Having recently celebrated its 100th birthday, the Austin Seven holds a special place in the hearts of motoring enthusiasts. Produced from 1923 until 1939, with almost 300,000 made, the ‘Baby Austin’ was marketed as an affordable family car and it’s believed there are still around 11,000 on the road today.
On Sunday around 35 Austin Sevens, dating back to 1927, were on show at the National Trust’s Newark Park near Wotton-under-Edge in a rally organised by Gordon Phillips, himself an Austin Seven owner: “I’ve organised these rallies for fifty-something years – it started at Staverton Airport and we’ve been here [at Newark Park] for nearly 40 years – this is organised by the Bristol Austin Seven Club.
“We’ve got people from South Wales, Somerset, Wiltshire and all around Gloucestershire here today.”
Peter Hales drove his 1930 two-seater Austin Seven Sports from his home in Porthcawl, South Wales, to the event: “It was used a lot for racing, it took part in the very first races in southwest England – Lulsgate in 1949 and Castle Combe in 1950.”
He attempted a 2,500-mile round-Britain trip last year but conked out in John O’ Groats: “I did 890 miles before I broke down – the engine was built for circuit racing so you can have loads of revs and a high top speed, but it was just burning too much oil. Once I was home in my own garage I repaired it in four or five hours.”
What is the appeal of owning and driving a 90-year-old car? “It’s exciting to drive – 50mph in it feels almost reckless or dangerously fast, yet you’re still 10 miles per hour within the speed limit. The brakes are good enough – if I crash it’s going to be my fault,” added Peter.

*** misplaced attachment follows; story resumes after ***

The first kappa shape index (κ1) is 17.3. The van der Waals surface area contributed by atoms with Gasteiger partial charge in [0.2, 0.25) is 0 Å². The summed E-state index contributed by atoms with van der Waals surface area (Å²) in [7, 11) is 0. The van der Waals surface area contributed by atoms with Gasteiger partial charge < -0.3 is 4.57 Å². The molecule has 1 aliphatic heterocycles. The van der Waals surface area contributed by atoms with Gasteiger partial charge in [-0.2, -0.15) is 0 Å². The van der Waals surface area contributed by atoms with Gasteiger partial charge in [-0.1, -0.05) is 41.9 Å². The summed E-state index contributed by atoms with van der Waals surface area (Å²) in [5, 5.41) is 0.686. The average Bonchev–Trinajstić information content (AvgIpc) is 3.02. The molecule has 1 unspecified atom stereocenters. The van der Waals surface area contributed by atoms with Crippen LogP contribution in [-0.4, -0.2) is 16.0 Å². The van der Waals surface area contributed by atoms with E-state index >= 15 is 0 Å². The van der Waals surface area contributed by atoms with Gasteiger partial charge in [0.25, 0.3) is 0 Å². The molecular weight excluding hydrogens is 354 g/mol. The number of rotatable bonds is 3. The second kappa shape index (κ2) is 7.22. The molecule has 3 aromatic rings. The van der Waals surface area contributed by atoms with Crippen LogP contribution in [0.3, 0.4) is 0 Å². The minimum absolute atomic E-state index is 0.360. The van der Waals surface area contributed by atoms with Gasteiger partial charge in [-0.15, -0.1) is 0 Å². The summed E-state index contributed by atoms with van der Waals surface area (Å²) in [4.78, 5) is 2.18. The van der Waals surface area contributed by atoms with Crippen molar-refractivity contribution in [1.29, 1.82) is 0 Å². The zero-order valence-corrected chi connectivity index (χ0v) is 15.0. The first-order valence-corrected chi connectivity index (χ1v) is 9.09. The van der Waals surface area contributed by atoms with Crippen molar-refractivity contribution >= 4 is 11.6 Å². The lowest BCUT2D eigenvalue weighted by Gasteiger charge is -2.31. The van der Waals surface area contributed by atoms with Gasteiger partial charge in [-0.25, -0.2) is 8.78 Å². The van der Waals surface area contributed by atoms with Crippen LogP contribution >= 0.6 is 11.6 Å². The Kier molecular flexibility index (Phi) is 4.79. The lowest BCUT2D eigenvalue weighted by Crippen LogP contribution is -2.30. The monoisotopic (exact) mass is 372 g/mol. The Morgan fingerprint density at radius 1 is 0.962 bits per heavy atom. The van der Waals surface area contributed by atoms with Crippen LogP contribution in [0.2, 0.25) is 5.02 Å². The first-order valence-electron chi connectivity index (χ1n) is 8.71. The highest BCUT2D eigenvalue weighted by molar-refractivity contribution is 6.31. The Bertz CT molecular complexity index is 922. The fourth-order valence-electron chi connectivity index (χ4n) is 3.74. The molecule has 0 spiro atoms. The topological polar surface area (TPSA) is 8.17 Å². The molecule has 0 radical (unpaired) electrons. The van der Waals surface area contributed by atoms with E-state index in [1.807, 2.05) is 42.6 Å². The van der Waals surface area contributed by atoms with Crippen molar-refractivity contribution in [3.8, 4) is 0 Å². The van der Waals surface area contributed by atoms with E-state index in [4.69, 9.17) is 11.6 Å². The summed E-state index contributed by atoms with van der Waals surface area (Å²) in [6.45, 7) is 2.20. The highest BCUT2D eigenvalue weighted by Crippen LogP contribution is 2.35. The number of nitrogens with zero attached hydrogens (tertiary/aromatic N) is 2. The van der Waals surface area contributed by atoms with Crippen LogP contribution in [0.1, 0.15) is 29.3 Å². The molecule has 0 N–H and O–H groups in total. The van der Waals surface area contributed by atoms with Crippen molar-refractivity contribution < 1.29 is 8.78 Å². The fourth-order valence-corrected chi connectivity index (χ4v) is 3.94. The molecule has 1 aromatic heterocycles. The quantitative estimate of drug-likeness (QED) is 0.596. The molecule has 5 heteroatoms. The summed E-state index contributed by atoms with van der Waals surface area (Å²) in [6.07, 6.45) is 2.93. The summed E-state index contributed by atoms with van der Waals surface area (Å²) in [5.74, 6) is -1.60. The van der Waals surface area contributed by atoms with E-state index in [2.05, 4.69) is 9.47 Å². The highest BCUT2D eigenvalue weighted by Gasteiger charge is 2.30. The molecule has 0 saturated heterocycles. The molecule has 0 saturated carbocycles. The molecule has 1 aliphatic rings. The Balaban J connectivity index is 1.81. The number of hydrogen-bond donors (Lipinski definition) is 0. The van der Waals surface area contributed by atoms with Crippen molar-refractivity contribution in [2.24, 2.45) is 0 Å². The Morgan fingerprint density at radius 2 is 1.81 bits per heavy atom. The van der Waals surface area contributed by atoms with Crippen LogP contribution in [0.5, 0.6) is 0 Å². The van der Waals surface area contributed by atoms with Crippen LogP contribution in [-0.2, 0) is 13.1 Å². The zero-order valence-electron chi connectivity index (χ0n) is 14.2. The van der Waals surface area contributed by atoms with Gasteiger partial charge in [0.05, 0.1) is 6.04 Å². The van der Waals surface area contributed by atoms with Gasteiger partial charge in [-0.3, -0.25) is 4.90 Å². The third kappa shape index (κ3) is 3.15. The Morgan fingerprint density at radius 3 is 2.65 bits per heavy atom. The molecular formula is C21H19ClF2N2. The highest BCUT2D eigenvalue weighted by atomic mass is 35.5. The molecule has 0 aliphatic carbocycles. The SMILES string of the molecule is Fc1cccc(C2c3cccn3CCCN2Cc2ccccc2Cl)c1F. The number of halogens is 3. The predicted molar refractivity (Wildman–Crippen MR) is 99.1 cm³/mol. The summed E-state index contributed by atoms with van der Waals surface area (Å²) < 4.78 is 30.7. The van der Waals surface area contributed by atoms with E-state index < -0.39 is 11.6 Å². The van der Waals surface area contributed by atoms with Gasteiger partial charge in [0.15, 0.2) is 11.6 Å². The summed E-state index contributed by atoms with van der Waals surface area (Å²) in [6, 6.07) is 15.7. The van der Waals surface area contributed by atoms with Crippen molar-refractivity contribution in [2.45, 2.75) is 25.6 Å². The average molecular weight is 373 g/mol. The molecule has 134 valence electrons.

Ben Amor, from Tetbury, owns a 1932 Austin Seven RN saloon that has been in his family since 1960. His mother’s late uncle, Colin Hilliker, owned an Austin Seven but his parents sold it whilst he was doing his National Service in 1959 so he bought the replacement car from a man who had been given it as a wedding present in 1932.
“It’s going back to a simpler time; the cars are fun to drive – they aren’t easy cars to drive – but to be able to take it around the lanes here is like being in a time machine.
“My family had the greengrocers in Tetbury and it was used as a delivery vehicle, even in the big freeze of 1963. There are videos on YouTube of it going through eight-foot snow drifts.
“In 1970 it was stored for about 15 years before my uncle restored it and rallied it extensively until he sadly passed away in 2018 – I’m the third owner from new.
“Having just spent a great deal of money getting my modern car serviced this week, the joy is that an Austin Seven can be serviced on your driveway, and they offer a very nice mode of transport that brings a smile to your face every time you take it out.”